1. This matter which came up as CMP No. 20963/1983, was moved by the appellant seeking some interim directions. Appeal was also placed on board for hearing and with consent of parties we proceed to dispose it of.
2. The appellant was employed in the Army and it is now not in dispute that he was injured in 1965 Indo-Pakistan conflict. He suffered a disability which is now assessed at 20%.
3. The Regulation 173 of Pension Regulations governing the Armed Forces personnel provides that unless otherwise specifically provided, a disability pension may be granted to an individual who is invalided from service on account of disability which is attributable to or aggravated by military service and is assessed at 20 per cent or over.
4. Under the order of this Court the appellant was examined by Chairman of what we were informed was a Release Medical Board (Brig. A.S. Chahal, v. M. Consultant (Ortho) Surgery, Base Hospital Delhi Cantt.) and copy of the report submitted to the Court reveals the following facts:
(a) From the medical records the disability of this ex-serviceman is Multiple shell wounds, both limbs sustained in September 1965 in Indo-Pak Conflict.
x x x x(c) Disability was 20% (Twenty percent)
5. Though the respondents were wobbling and equivocal in their approach on the question whether the appellant suffered injury in Indo-Pak Conflict meaning thereby while rendering active service on the war front. This is now concluded by reference to the records of medical report. The Army authorities were not well advised to take a stand which is not borne out by the record.
6. The second important fact that emerges from the report is that the disability is 20 per cent and, therefore, Regulation 173 is squarely attracted. The appellant is thus certainly entitled to disability pension.
7. Mr. Yogeshwar Prasad at one point was in a mood to contend that the discharge of the appellant from Army service was illegal and that therefore, he must be deemed to have continued in service and in that event the benefits to which he would have been entitled would be entirely different. We are not inclined to go into this question at this stage for the specific reason that Mr. Talukdar, learned Counsel for the respondents, on the other hand, contends that the appellant was not discharged on account of any disability but on account of being found to be an undesirable after repeated court martials were held against him on several occasions. It is no use moving backward by fifteen years and reopen closed chapter. That may even prove harmful to the appellant. Therefore, we are considering the question of awarding disability pension to the appellant.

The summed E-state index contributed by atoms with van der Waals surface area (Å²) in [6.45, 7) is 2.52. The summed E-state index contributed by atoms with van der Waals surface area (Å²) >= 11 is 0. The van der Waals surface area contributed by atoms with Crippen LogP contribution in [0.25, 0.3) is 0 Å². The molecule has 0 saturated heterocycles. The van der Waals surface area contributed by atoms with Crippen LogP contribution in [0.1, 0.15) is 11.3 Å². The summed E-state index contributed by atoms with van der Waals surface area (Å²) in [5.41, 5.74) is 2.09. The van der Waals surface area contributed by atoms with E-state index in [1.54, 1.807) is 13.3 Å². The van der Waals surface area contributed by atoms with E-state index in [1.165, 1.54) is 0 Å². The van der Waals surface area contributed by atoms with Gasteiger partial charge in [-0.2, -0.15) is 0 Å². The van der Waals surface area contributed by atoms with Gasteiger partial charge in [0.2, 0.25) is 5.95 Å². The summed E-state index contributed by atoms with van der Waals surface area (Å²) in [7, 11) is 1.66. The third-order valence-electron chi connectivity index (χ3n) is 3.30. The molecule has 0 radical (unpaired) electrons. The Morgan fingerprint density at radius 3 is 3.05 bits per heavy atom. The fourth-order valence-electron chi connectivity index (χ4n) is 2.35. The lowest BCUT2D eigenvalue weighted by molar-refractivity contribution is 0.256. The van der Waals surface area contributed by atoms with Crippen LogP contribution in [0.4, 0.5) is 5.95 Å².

8. Yesterday we directed the respondents appearing through learned Counsel Shri Talukdar to compute the pension which the appellant would be entitled to receive commencing from April 1, 1968 on the basis that he is discharged on account of disability and the disability is assessed at 20%. The pension in the initial years would be quite meagre as the chart shows. Pension was denied for a period of 15 years until the man knocked at the doors of Allahabad High Court and when he lost there, he came over to this Court. Counter Affidavit shows that things are not made easy for this injured army man. These are the relevant factors which must govern the verdict in this case. They are that for a period of 15 years pension was denied to this low grade army soldier to which he was legitimately entitled and that too on grounds wholly untenable. Further the petition of the appellant was resisted on grounds disclosing prevarications. Further relevant rules were not properly adhered to at the time of discharge. In determining the relief we propose to attach importance to these aspects.
9. The computation submitted by Mr. Talukdar shows a meagre amount that the appellant would be entitled to by way of arrears and the pension to which he would be entitled in future. The appellant would certainly be entitled to interest and some compensation for the harassment as also the costs of litigation. Having kept in view these relevant considerations we direct that the respondents shall pay a sum of Rs. 50,000/- to the appellant within four weeks from today and he shall be paid, future pension commencing from October 1, 1983 at the rate of Rs. 198/- per month. In awarding lump sum amount of Rs. 50,000/- we have taken into account pension arrears and all other computable benefits upto and inclusive of September 30, 1983 and no claim shall be made by the appellant and shall be entertained in this behalf. Appellant should be issued his Regular Pension Payment Order within the same period of 4 weeks so that he is in a position to receive pension which will fall due on November 1, 1983. We understand that pension of Rs. 198/- is basic pension and if there is any interim relief and other benefits that can be made under judgment of this Court or otherwise under the liberalised pension rules that may come up in future, he would be entitled to the same. The amount of Rs. 50,000/- shall be paid to the appellant by an 'Account Payee' cheque drawn in his name.
10. The appeal is disposed of accordingly.